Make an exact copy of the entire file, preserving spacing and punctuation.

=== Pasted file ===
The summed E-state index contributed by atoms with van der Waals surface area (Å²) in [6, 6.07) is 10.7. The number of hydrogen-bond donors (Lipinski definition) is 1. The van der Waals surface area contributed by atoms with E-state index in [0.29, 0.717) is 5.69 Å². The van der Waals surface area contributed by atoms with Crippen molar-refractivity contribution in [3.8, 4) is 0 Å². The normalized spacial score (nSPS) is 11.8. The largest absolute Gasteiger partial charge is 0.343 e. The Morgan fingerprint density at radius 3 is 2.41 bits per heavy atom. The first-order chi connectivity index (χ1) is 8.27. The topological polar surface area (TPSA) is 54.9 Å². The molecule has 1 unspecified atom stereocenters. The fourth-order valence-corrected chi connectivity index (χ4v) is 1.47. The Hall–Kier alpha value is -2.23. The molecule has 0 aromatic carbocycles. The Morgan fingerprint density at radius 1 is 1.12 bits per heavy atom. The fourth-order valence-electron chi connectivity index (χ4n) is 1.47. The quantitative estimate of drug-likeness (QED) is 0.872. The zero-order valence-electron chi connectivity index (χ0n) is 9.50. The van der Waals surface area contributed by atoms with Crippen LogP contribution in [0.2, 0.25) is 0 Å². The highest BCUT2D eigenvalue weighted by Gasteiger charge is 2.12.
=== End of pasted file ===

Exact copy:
The summed E-state index contributed by atoms with van der Waals surface area (Å²) in [6, 6.07) is 10.7. The number of hydrogen-bond donors (Lipinski definition) is 1. The van der Waals surface area contributed by atoms with E-state index in [0.29, 0.717) is 5.69 Å². The van der Waals surface area contributed by atoms with Crippen molar-refractivity contribution in [3.8, 4) is 0 Å². The normalized spacial score (nSPS) is 11.8. The largest absolute Gasteiger partial charge is 0.343 e. The Morgan fingerprint density at radius 3 is 2.41 bits per heavy atom. The first-order chi connectivity index (χ1) is 8.27. The topological polar surface area (TPSA) is 54.9 Å². The molecule has 1 unspecified atom stereocenters. The fourth-order valence-corrected chi connectivity index (χ4v) is 1.47. The Hall–Kier alpha value is -2.23. The molecule has 0 aromatic carbocycles. The Morgan fingerprint density at radius 1 is 1.12 bits per heavy atom. The fourth-order valence-electron chi connectivity index (χ4n) is 1.47. The quantitative estimate of drug-likeness (QED) is 0.872. The zero-order valence-electron chi connectivity index (χ0n) is 9.50. The van der Waals surface area contributed by atoms with Crippen LogP contribution in [0.2, 0.25) is 0 Å². The highest BCUT2D eigenvalue weighted by Gasteiger charge is 2.12.